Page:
Unkind critics have commented on similarities between the Hunger Games and Battle Royale, a Japanese saga of high schoolers forced to fight to the death by a totalitarian state, a connection that Collins denies. She cites instead, as an influence, the legend of the, uh, young adults handed over to the Minotaur. Spartacus, she says, is another: “Katniss follows the same arc from slave to gladiator to rebel to face of a war.” Lest the classical analogies pass anyone by, there are other clues, from the occasional Latinate coinage (a slave with his or her tongue cut out is an Avox) to the fact that many of the Capitol’s inhabitants, not to speak of the city itself, are named with a distinctly Roman flourish: Coriolanus Snow, Seneca Crane, Caesar Flickerman — you get the point. Then there is this from a member of the Capitol’s elite who switches sides: “In the Capitol, all they’ve known is Panem et Circenses. . . . [It] translates into ‘Bread and Circuses.’ The [Roman] writer was saying that in return for full bellies and entertainment, his people had given up their political responsibilities and therefore their power.”
Katniss connects the remaining dots. The districts are compelled to provide the Capitol’s frivolous and decadent citizenry with abundance and, through the tributes, the “ultimate” distraction of the Hunger Games. Duly sated, the frivolous and decadent citizenry then leaves the business of power to those who wield it. By now even the slowest of Collins’s readers may suspect whose reflection they have been glimpsing in this particular funhouse mirror.
That seems to have been her intent. She has said that the idea for The Hunger Games first struck her while channel-surfing between reality TV and coverage of the Iraq War, something that troubled her NPRish fastidiousness more than it should: It’s a long way from Survivor to Katniss. There are certainly viewers who have been desensitized by the tube’s manufactured conflicts, but only psychopaths or the extremely stupid could have confused the images from Iraq with entertainment, make-believe, or both.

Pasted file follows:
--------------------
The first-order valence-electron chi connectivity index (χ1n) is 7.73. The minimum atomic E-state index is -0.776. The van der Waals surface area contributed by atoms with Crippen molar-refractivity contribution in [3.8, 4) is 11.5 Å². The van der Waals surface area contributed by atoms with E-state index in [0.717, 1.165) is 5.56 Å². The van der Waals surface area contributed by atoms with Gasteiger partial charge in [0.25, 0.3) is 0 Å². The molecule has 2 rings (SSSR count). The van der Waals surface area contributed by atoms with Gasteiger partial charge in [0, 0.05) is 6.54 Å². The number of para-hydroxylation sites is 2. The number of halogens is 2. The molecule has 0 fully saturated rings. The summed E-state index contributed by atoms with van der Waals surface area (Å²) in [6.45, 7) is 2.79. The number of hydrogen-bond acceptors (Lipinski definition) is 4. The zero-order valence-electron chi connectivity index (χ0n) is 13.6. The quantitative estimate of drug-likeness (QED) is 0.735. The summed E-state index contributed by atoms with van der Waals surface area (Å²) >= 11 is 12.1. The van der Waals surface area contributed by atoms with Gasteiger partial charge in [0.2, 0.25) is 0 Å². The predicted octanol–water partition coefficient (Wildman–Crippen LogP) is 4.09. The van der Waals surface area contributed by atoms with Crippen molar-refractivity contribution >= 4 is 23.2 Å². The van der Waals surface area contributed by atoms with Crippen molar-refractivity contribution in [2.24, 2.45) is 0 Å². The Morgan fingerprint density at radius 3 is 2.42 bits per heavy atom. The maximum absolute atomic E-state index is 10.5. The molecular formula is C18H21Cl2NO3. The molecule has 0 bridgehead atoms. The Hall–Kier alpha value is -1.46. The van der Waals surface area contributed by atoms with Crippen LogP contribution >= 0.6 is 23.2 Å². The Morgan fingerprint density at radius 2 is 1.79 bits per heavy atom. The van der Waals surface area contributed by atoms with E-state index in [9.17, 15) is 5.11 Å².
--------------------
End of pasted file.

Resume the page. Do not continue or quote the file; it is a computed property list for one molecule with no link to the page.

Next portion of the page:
Collins’s explanation that war is hell (a theme of her Underland Chronicles too) is unoriginal, but commendable enough, at least until the moment — sometime in the course of Mockingjay — when sermon overwhelms story. The tale of the Capitol’s fall offered an ideal opportunity for a deeper exploration of the principle of morally legitimate violence that, from Katniss’s arrival in the arena, forms one of a number of this trilogy’s more interesting subtexts. That opportunity is at first grasped but then thrown away in favor of a dull plague-on-both-your-houses world-weariness that is more evasion or tantrum than an attempt at an answer.
There are always true believers of one sort or another who see a popular phenomenon and claim it for their own. Some Christians have detected a Christian message in these books. Meanwhile, writing in The Atlantic, Nicole Allan saw Katniss as “the populist hero the Occupy movement wasn’t able to deliver.” To be fair, that’s a proposition more credible than the notion of one of Katniss’s two suitors (an admirable lad, but still) as a Christ figure. At a time when the left side of the elite is using inequality to bludgeon the right, it’s easy to see how this trilogy could be cast as a manifesto for the 99 percent. Maybe that has been some of its appeal. Perfectly, The Hunger Games came out as Lehman went down.